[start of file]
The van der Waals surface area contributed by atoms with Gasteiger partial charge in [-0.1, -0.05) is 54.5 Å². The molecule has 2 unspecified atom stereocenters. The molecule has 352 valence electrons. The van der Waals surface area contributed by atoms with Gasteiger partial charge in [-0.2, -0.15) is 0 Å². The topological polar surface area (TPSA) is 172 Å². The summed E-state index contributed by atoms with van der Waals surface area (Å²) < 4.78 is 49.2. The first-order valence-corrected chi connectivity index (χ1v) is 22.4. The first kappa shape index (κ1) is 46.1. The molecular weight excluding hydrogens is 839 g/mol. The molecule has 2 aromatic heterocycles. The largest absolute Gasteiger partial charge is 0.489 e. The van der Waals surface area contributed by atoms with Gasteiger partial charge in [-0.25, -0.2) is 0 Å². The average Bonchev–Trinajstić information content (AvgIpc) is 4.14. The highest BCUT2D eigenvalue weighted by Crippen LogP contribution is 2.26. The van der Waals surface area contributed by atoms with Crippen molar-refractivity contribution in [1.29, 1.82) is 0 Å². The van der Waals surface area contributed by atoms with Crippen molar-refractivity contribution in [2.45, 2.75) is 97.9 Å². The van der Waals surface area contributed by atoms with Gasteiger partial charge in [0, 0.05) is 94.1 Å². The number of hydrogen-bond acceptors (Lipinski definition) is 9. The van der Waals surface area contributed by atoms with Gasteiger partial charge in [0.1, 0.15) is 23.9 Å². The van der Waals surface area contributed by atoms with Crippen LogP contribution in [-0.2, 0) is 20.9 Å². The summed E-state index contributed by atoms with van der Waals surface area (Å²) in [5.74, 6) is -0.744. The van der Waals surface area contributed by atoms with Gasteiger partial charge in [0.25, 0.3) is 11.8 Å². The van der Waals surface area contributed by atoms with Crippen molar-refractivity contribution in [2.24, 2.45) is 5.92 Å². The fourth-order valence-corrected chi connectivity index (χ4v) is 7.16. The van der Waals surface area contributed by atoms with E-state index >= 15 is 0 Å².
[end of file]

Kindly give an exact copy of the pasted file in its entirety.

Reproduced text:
The van der Waals surface area contributed by atoms with Gasteiger partial charge in [-0.1, -0.05) is 54.5 Å². The molecule has 2 unspecified atom stereocenters. The molecule has 352 valence electrons. The van der Waals surface area contributed by atoms with Gasteiger partial charge in [-0.2, -0.15) is 0 Å². The topological polar surface area (TPSA) is 172 Å². The summed E-state index contributed by atoms with van der Waals surface area (Å²) < 4.78 is 49.2. The first-order valence-corrected chi connectivity index (χ1v) is 22.4. The first kappa shape index (κ1) is 46.1. The molecular weight excluding hydrogens is 839 g/mol. The molecule has 2 aromatic heterocycles. The largest absolute Gasteiger partial charge is 0.489 e. The van der Waals surface area contributed by atoms with Gasteiger partial charge in [-0.25, -0.2) is 0 Å². The average Bonchev–Trinajstić information content (AvgIpc) is 4.14. The highest BCUT2D eigenvalue weighted by Crippen LogP contribution is 2.26. The van der Waals surface area contributed by atoms with Crippen molar-refractivity contribution in [1.29, 1.82) is 0 Å². The van der Waals surface area contributed by atoms with Crippen molar-refractivity contribution in [2.45, 2.75) is 97.9 Å². The van der Waals surface area contributed by atoms with Gasteiger partial charge in [0, 0.05) is 94.1 Å². The number of hydrogen-bond acceptors (Lipinski definition) is 9. The van der Waals surface area contributed by atoms with Gasteiger partial charge in [0.1, 0.15) is 23.9 Å². The van der Waals surface area contributed by atoms with Crippen LogP contribution in [-0.2, 0) is 20.9 Å². The summed E-state index contributed by atoms with van der Waals surface area (Å²) in [5.74, 6) is -0.744. The van der Waals surface area contributed by atoms with Gasteiger partial charge in [0.25, 0.3) is 11.8 Å². The van der Waals surface area contributed by atoms with Crippen molar-refractivity contribution in [2.24, 2.45) is 5.92 Å². The fourth-order valence-corrected chi connectivity index (χ4v) is 7.16. The van der Waals surface area contributed by atoms with E-state index >= 15 is 0 Å².